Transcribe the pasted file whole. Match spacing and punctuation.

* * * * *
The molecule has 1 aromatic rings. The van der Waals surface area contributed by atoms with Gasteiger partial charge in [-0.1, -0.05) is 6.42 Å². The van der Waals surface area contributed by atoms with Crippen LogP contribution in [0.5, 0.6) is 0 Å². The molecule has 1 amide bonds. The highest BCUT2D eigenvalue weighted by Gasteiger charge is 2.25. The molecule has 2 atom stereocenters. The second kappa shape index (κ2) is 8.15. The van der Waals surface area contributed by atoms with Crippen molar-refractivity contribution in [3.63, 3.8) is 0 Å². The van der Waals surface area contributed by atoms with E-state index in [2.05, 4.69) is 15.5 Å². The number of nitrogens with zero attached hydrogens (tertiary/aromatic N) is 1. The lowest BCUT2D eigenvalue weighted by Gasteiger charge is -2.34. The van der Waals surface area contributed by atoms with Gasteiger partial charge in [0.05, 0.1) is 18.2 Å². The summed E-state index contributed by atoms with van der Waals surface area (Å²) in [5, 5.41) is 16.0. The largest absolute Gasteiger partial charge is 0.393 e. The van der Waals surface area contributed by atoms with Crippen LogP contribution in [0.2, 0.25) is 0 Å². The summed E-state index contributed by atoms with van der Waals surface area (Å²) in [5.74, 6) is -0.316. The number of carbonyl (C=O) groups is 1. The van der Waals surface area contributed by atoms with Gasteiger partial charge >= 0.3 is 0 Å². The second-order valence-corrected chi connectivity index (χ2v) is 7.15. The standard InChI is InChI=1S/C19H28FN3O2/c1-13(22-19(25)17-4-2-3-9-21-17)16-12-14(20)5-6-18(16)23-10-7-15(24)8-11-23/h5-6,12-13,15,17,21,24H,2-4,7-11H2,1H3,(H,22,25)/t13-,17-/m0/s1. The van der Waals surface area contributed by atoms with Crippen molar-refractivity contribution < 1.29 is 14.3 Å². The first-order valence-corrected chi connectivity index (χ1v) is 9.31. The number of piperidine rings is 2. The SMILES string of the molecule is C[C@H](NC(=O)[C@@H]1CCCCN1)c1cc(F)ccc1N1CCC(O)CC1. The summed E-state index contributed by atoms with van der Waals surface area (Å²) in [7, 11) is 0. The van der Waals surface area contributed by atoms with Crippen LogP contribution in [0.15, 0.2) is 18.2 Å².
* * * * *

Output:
The molecule has 1 aromatic rings. The van der Waals surface area contributed by atoms with Gasteiger partial charge in [-0.1, -0.05) is 6.42 Å². The van der Waals surface area contributed by atoms with Crippen LogP contribution in [0.5, 0.6) is 0 Å². The molecule has 1 amide bonds. The highest BCUT2D eigenvalue weighted by Gasteiger charge is 2.25. The molecule has 2 atom stereocenters. The second kappa shape index (κ2) is 8.15. The van der Waals surface area contributed by atoms with Crippen molar-refractivity contribution in [3.63, 3.8) is 0 Å². The van der Waals surface area contributed by atoms with E-state index in [2.05, 4.69) is 15.5 Å². The number of nitrogens with zero attached hydrogens (tertiary/aromatic N) is 1. The lowest BCUT2D eigenvalue weighted by Gasteiger charge is -2.34. The van der Waals surface area contributed by atoms with Gasteiger partial charge in [0.05, 0.1) is 18.2 Å². The summed E-state index contributed by atoms with van der Waals surface area (Å²) in [5, 5.41) is 16.0. The largest absolute Gasteiger partial charge is 0.393 e. The van der Waals surface area contributed by atoms with Crippen LogP contribution in [0.2, 0.25) is 0 Å². The summed E-state index contributed by atoms with van der Waals surface area (Å²) in [5.74, 6) is -0.316. The number of carbonyl (C=O) groups is 1. The van der Waals surface area contributed by atoms with Gasteiger partial charge >= 0.3 is 0 Å². The second-order valence-corrected chi connectivity index (χ2v) is 7.15. The standard InChI is InChI=1S/C19H28FN3O2/c1-13(22-19(25)17-4-2-3-9-21-17)16-12-14(20)5-6-18(16)23-10-7-15(24)8-11-23/h5-6,12-13,15,17,21,24H,2-4,7-11H2,1H3,(H,22,25)/t13-,17-/m0/s1. The van der Waals surface area contributed by atoms with Crippen molar-refractivity contribution < 1.29 is 14.3 Å². The first-order valence-corrected chi connectivity index (χ1v) is 9.31. The number of piperidine rings is 2. The SMILES string of the molecule is C[C@H](NC(=O)[C@@H]1CCCCN1)c1cc(F)ccc1N1CCC(O)CC1. The summed E-state index contributed by atoms with van der Waals surface area (Å²) in [7, 11) is 0. The van der Waals surface area contributed by atoms with Crippen LogP contribution in [0.15, 0.2) is 18.2 Å².